Ethical dilemmas are extremely common in the neonatal intensive care unit (NICU) where I work. The death of a child much less a baby leave behind a lot of pain, stress, anger, and often more questions than answers. When I began my career we would rarely attend a delivery of a 27 week gestation. We would prepare ourselves and the parents for the worse case scenario. Technology has advanced astronomically that we now attend deliveries of 22 week gestation and have them survive. What happens when the baby is not only premature but also presents with comorbidities? For example, mom is 25 weeks pregnant and has a placental abruption. She begins to hemorrhage at home. She reaches the hospital and requires an emergency caesarean section (c-section). We are able to deliver the baby and provide life sustaining interventions. The baby in the delivery room is intubated. The NICU team is able to stabelize and transfer the baby safely into the NICU. Upon examination, the baby has a positive head ultrasound. The baby exhibits Grade IV intraventricular hemorrhages (IVH). Also, there is no brain activity note. Multiple MRIs and EEGs are ordered only to confirm that the baby has no brain activity. We as the healthcare team know the sequela and outcome. The baby is not compatible with life. We advised the parents, yet they want everything done including heroics to maintain the baby “alive”. The NICU team and the parents are at a standstill. According to Pant, there is not enough education to help us navigate these difficult situations. There is no in-depth training to help healthcare workers to prepare when faced with the complicated and delicate circumstance of a newborn’s death. It’s imperative to teach and coach healthcare professionals in bereavement and palliative care to provide quality support to the families we serve and care for (2022).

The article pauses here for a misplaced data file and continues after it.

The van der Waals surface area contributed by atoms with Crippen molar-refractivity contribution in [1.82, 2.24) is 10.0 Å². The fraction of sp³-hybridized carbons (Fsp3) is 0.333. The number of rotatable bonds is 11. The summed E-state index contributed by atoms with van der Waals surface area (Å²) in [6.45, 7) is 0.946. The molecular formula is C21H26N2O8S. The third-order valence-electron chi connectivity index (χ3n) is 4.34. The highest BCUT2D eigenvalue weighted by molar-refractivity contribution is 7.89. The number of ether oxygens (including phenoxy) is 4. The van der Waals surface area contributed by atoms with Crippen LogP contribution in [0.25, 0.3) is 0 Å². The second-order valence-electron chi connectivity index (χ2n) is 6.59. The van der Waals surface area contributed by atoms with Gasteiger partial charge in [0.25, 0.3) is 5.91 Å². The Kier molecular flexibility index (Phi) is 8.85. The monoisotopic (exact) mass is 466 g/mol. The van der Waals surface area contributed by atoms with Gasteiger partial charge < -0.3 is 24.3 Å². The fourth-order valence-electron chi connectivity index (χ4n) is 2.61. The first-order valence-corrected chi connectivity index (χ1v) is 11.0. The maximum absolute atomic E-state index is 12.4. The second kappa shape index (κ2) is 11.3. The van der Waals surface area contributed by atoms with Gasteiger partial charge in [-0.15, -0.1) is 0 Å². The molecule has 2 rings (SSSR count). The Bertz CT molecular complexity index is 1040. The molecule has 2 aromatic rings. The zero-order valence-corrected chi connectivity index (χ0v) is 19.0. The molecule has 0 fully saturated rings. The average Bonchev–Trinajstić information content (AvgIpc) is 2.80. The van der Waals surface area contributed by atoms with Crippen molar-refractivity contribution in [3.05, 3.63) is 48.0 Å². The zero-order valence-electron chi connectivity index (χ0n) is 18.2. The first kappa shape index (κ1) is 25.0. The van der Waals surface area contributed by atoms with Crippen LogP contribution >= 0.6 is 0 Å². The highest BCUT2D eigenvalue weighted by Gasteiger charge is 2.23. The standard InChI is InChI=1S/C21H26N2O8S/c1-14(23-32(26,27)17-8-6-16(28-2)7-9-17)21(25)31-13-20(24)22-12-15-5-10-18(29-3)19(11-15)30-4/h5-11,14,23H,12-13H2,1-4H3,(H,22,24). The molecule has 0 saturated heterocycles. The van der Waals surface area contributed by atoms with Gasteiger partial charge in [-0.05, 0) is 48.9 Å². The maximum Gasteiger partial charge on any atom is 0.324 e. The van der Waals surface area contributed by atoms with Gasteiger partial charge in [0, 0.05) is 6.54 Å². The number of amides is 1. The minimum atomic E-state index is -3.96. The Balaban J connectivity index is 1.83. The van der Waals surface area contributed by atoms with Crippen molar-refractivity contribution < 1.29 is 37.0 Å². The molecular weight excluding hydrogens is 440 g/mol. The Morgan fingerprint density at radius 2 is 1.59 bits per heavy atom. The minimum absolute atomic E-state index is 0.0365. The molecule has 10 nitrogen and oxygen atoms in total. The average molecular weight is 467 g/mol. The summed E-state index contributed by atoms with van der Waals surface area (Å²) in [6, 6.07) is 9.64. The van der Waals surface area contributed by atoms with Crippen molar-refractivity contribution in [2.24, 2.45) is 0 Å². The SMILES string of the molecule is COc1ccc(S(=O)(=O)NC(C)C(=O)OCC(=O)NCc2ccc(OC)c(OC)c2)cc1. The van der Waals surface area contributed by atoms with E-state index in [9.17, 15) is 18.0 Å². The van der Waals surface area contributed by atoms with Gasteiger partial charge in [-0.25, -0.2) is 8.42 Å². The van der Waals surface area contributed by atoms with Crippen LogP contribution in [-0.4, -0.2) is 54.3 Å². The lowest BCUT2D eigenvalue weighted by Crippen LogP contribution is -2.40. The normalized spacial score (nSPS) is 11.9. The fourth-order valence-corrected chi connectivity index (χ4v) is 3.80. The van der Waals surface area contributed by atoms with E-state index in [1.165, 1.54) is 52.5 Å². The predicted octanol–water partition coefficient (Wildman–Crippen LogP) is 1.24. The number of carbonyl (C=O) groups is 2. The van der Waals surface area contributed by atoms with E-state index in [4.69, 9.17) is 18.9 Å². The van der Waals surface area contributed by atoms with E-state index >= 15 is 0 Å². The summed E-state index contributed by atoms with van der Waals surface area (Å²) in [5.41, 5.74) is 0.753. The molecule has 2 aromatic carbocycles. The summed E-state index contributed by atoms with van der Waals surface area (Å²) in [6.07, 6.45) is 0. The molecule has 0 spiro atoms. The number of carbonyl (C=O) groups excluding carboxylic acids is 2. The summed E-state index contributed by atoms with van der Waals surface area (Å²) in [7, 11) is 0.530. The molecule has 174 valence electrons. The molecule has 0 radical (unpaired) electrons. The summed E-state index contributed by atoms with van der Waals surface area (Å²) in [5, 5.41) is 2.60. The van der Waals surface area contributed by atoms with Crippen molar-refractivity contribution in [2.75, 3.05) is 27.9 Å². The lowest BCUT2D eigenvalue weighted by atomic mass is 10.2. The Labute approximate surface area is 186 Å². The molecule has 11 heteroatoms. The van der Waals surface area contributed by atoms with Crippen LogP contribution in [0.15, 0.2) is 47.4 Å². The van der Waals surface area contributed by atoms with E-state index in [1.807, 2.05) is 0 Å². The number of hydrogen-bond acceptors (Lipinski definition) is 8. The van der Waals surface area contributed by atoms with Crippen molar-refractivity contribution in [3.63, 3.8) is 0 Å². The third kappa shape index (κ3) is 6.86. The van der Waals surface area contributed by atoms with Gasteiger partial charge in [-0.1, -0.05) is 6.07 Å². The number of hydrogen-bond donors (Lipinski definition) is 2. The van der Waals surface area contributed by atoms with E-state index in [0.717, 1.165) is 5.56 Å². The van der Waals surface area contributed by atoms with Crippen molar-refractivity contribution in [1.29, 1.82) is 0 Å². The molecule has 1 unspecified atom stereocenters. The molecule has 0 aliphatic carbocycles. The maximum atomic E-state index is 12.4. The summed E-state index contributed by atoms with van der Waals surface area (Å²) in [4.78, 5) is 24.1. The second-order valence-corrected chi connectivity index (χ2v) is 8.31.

There are many key stakeholders. The key stakeholders are; the parents, their families, the government (Medicare and Medicaid), the hospital, the Ethics Team at the hospital, the neonatologists, nurses, respiratory therapists (RT), physical therapists (PT), and social worker (SW). This situation impacts the parents because the death of a child is traumatic and excruciatingly painful. Having to make the final decision to remove life-support on a baby is unfathomable to most. The aftermath and suffering is unmeasurable and life-long for parents. The government via Medicaid and Medicare are impacted due to the colossal price tag associated with NICU stays. Most of the NICU parents have Medicaid for their insurance. The hospital is impacted because whatever cost Medicaid and Medicare doesn’t cover the hospital is then left to cover. This is a huge financial burden. The rest of the stakeholders such as the entire interdisciplinary team is impacted because of the emotional and physical toll this takes on them.